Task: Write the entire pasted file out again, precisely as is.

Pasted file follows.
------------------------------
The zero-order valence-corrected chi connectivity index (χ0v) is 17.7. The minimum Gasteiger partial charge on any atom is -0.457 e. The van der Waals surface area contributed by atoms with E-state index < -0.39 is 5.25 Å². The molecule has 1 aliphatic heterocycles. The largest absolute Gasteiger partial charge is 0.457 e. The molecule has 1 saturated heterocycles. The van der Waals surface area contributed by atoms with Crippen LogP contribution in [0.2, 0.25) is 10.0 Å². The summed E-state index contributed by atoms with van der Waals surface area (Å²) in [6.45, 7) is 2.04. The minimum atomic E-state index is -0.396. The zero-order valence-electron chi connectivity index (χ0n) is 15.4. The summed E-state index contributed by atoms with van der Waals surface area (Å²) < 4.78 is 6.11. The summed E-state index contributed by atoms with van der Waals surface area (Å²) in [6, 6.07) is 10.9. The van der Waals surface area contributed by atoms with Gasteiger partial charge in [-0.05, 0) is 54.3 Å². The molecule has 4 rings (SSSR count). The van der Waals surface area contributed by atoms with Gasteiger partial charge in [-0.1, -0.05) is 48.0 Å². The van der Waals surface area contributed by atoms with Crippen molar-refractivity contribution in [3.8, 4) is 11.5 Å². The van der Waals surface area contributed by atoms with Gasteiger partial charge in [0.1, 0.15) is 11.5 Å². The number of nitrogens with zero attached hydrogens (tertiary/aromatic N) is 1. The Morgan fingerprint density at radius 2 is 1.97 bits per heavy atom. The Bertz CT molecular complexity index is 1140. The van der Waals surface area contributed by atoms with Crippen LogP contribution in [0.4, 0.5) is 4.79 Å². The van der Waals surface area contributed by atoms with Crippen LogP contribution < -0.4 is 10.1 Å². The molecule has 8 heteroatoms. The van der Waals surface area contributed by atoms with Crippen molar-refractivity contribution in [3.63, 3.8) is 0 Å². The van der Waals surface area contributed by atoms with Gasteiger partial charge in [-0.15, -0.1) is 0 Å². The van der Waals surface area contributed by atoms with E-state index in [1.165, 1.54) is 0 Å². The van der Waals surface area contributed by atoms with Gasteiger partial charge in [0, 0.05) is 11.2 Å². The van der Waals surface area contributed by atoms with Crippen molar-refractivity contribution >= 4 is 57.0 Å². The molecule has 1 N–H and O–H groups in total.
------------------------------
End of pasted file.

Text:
The zero-order valence-corrected chi connectivity index (χ0v) is 17.7. The minimum Gasteiger partial charge on any atom is -0.457 e. The van der Waals surface area contributed by atoms with E-state index < -0.39 is 5.25 Å². The molecule has 1 aliphatic heterocycles. The largest absolute Gasteiger partial charge is 0.457 e. The molecule has 1 saturated heterocycles. The van der Waals surface area contributed by atoms with Crippen LogP contribution in [0.2, 0.25) is 10.0 Å². The summed E-state index contributed by atoms with van der Waals surface area (Å²) in [6.45, 7) is 2.04. The minimum atomic E-state index is -0.396. The zero-order valence-electron chi connectivity index (χ0n) is 15.4. The summed E-state index contributed by atoms with van der Waals surface area (Å²) < 4.78 is 6.11. The summed E-state index contributed by atoms with van der Waals surface area (Å²) in [6, 6.07) is 10.9. The van der Waals surface area contributed by atoms with Gasteiger partial charge in [-0.05, 0) is 54.3 Å². The molecule has 4 rings (SSSR count). The van der Waals surface area contributed by atoms with Gasteiger partial charge in [-0.1, -0.05) is 48.0 Å². The van der Waals surface area contributed by atoms with Crippen molar-refractivity contribution in [3.8, 4) is 11.5 Å². The van der Waals surface area contributed by atoms with Gasteiger partial charge in [0.1, 0.15) is 11.5 Å². The number of nitrogens with zero attached hydrogens (tertiary/aromatic N) is 1. The Morgan fingerprint density at radius 2 is 1.97 bits per heavy atom. The Bertz CT molecular complexity index is 1140. The van der Waals surface area contributed by atoms with Crippen LogP contribution in [0.4, 0.5) is 4.79 Å². The van der Waals surface area contributed by atoms with Crippen LogP contribution < -0.4 is 10.1 Å². The molecule has 8 heteroatoms. The van der Waals surface area contributed by atoms with Crippen molar-refractivity contribution in [3.63, 3.8) is 0 Å². The van der Waals surface area contributed by atoms with Gasteiger partial charge in [-0.15, -0.1) is 0 Å². The van der Waals surface area contributed by atoms with E-state index in [1.165, 1.54) is 0 Å². The van der Waals surface area contributed by atoms with Gasteiger partial charge in [0, 0.05) is 11.2 Å². The van der Waals surface area contributed by atoms with Crippen molar-refractivity contribution >= 4 is 57.0 Å². The molecule has 1 N–H and O–H groups in total.